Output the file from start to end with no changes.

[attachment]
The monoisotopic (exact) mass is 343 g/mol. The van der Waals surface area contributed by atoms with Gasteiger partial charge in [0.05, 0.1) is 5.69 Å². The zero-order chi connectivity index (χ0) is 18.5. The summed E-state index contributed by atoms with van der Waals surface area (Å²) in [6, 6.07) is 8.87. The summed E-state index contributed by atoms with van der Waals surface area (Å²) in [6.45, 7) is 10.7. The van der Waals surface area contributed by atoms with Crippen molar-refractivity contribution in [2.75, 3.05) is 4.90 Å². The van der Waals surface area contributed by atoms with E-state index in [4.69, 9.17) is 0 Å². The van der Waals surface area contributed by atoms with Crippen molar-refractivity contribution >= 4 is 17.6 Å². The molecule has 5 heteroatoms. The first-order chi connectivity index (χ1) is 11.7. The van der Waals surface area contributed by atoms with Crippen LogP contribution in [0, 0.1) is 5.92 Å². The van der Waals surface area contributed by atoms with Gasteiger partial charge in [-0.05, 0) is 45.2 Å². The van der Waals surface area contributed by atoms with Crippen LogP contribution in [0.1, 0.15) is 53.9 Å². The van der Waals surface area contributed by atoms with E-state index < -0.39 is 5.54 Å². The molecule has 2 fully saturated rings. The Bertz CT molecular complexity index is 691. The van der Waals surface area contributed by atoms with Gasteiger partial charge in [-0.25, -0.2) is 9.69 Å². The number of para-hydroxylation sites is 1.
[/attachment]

The monoisotopic (exact) mass is 343 g/mol. The van der Waals surface area contributed by atoms with Gasteiger partial charge in [0.05, 0.1) is 5.69 Å². The zero-order chi connectivity index (χ0) is 18.5. The summed E-state index contributed by atoms with van der Waals surface area (Å²) in [6, 6.07) is 8.87. The summed E-state index contributed by atoms with van der Waals surface area (Å²) in [6.45, 7) is 10.7. The van der Waals surface area contributed by atoms with Crippen molar-refractivity contribution in [2.75, 3.05) is 4.90 Å². The van der Waals surface area contributed by atoms with E-state index in [4.69, 9.17) is 0 Å². The van der Waals surface area contributed by atoms with Crippen molar-refractivity contribution >= 4 is 17.6 Å². The molecule has 5 heteroatoms. The first-order chi connectivity index (χ1) is 11.7. The van der Waals surface area contributed by atoms with Crippen LogP contribution in [0, 0.1) is 5.92 Å². The van der Waals surface area contributed by atoms with Gasteiger partial charge in [-0.05, 0) is 45.2 Å². The van der Waals surface area contributed by atoms with Crippen LogP contribution in [0.1, 0.15) is 53.9 Å². The van der Waals surface area contributed by atoms with E-state index < -0.39 is 5.54 Å². The molecule has 2 fully saturated rings. The Bertz CT molecular complexity index is 691. The van der Waals surface area contributed by atoms with Gasteiger partial charge in [-0.25, -0.2) is 9.69 Å². The number of para-hydroxylation sites is 1.